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The Courts Apple

UK Court Sanctions Apple For Non-Compliance 217

Posted by Soulskill
from the hope-it-was-worth-it dept.
drinkypoo writes "We've been following the story that Apple was ordered by a UK court to post an apology to Samsung both in newspapers and on Apple's UK website. After originally posting a non-apology and then hiding a real one, Apple finally complied. Now, PJ over at Groklaw reports on the ruling from the UK court itself, which condemns Apple's conduct in this matter. 'Since Apple did not comply with the order in its estimation, adding materials that were not ordered and in addition were "false," the judges ordered Apple to pay Samsung's lawyers' fees on an indemnity basis, and they add some public humiliation.' The judge wrote, 'Finally I should mention the time for compliance. Mr Beloff, on instructions (presumably given with the authority of Apple) told us that "for technical reasons" Apple needed fourteen days to comply. I found that very disturbing: that it was beyond the technical abilities of Apple to make the minor changes required to own website in less time beggared belief. ... I hope that the lack of integrity involved in this incident is entirely atypical of Apple.'"
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UK Court Sanctions Apple For Non-Compliance

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  • The UK judge (Score:5, Interesting)

    by santax (1541065) on Saturday November 10, 2012 @11:40AM (#41942487)
    Should force Apple to remove it's homepage with one the Judge himself sees fit. I imagine scaled fonts up to size 340 that tell everyone: HI WE ARE BASTARDS AND LIED AND LOST ABOUT IT IN COURT. SAMSUNG PRODUCTS ACTUALLY ARE MORE VALUE FOR THE MONEY. Something like that. Just to make an example that you don't fuck with a court-ruling. Because what Apple did and still is doing (scrolling to see the court-ruling) is pissing on our all. Our laws, fairness, and rights. Apple is pissing on them and no-one in their right mind should accept that. Especially not a judge. Now fanbois, go ahead. Mod me down, but you know it won't make the truth go away.
  • Re:Enlighten me (Score:5, Interesting)

    by wierd_w (1375923) on Saturday November 10, 2012 @11:50AM (#41942569)

    It essentially boils down to Apple trying to "superficially" comply, while actually completely disregarding the purpose behind the order.

    For an example, there was recently a sting operation set up to catch a major traffic offender, who routinely drove on the sidewalk to evade stopped traffic from a routine school bus stop that made the news this last week. []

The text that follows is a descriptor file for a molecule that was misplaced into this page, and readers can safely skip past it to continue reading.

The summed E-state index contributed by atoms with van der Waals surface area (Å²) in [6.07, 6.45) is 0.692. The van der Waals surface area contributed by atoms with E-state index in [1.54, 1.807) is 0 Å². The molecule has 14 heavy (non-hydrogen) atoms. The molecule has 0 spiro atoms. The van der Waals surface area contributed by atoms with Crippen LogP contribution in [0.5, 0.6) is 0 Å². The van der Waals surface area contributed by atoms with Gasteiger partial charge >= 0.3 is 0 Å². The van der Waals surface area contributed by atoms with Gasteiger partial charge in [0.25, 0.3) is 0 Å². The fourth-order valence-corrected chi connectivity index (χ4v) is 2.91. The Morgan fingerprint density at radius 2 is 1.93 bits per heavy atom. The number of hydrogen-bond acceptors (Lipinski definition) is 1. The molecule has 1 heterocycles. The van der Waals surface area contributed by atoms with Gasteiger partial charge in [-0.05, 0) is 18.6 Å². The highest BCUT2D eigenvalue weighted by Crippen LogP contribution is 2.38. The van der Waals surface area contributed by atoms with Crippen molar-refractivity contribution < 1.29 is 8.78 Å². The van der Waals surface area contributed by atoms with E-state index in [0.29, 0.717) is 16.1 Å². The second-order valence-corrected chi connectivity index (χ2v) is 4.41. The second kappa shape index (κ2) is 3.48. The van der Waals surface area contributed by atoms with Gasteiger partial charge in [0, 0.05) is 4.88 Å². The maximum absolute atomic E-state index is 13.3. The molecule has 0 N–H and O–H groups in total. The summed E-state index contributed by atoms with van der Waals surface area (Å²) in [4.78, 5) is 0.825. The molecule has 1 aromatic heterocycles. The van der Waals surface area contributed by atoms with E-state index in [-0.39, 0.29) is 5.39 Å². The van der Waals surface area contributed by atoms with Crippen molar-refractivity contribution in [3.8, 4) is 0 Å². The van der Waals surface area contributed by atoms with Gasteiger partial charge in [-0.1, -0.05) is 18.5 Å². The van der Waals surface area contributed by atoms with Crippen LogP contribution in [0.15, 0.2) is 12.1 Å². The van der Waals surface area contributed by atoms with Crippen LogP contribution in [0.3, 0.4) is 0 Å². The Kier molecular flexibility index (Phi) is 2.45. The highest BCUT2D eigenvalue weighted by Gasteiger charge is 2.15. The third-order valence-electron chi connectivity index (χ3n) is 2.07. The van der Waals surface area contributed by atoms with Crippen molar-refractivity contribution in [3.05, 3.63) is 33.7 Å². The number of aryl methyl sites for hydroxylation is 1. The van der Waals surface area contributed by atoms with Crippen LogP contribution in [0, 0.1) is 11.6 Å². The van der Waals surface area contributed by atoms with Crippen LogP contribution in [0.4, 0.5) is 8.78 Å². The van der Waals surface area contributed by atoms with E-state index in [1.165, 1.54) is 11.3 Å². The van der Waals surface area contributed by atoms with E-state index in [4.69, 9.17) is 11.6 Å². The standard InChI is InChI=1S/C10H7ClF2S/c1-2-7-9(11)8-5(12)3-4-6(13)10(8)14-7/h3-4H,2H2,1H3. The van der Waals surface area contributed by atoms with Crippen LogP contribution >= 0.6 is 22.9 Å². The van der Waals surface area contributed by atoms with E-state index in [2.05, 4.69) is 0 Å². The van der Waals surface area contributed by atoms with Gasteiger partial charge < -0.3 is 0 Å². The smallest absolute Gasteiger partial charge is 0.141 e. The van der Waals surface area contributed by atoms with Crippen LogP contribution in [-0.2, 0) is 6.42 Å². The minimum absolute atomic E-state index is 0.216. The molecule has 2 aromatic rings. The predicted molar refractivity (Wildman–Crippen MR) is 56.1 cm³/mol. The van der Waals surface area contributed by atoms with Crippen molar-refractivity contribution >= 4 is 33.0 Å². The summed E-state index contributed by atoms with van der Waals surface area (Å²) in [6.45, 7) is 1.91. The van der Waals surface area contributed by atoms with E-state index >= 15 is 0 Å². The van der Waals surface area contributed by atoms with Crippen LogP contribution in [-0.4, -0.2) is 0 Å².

As part of her punishment, she has to wear a sign declaring that she is an idiot, and that only an idiot would try to pass a school bus while driving a car, by driving on the sidewalk.

    The intent behind the order is very clear, and directly tied to the heart of the infraction it was proscribed for.

    If the woman had followed after Apple's example, she would have worn the sign alright, but it would have given counter examples as to why driving on the sidewalk like that was perfectly justifiable, and made allusions that the judge that made her wear the sign was mistaken in his judgement, and that 2 other judges in similar cases (which were improperly conducted for different reasons, or later invalidated in their rulings) concurred with her point of view.

  • Re:Enlighten me (Score:5, Interesting)

    by dave562 (969951) on Saturday November 10, 2012 @11:54AM (#41942601) Journal

    The heart of the issue is that the judge told Apple to "clarify" any misconceptions that Samsung had violated the specific patent in question. The judge was concerned that consumers would be confused about whether or not buying a non-Apple device would lead to problems down the road.

    What Apple did is glossed over the apology, and then went on to mention all of their other litigation against Samsung in other country and touted the positive (for Apple) verdicts in those countries. It was basically a marketing piece that said in short, "The judge is wrong, Samsung really is stealing our ideas, look at all of these other countries who think so."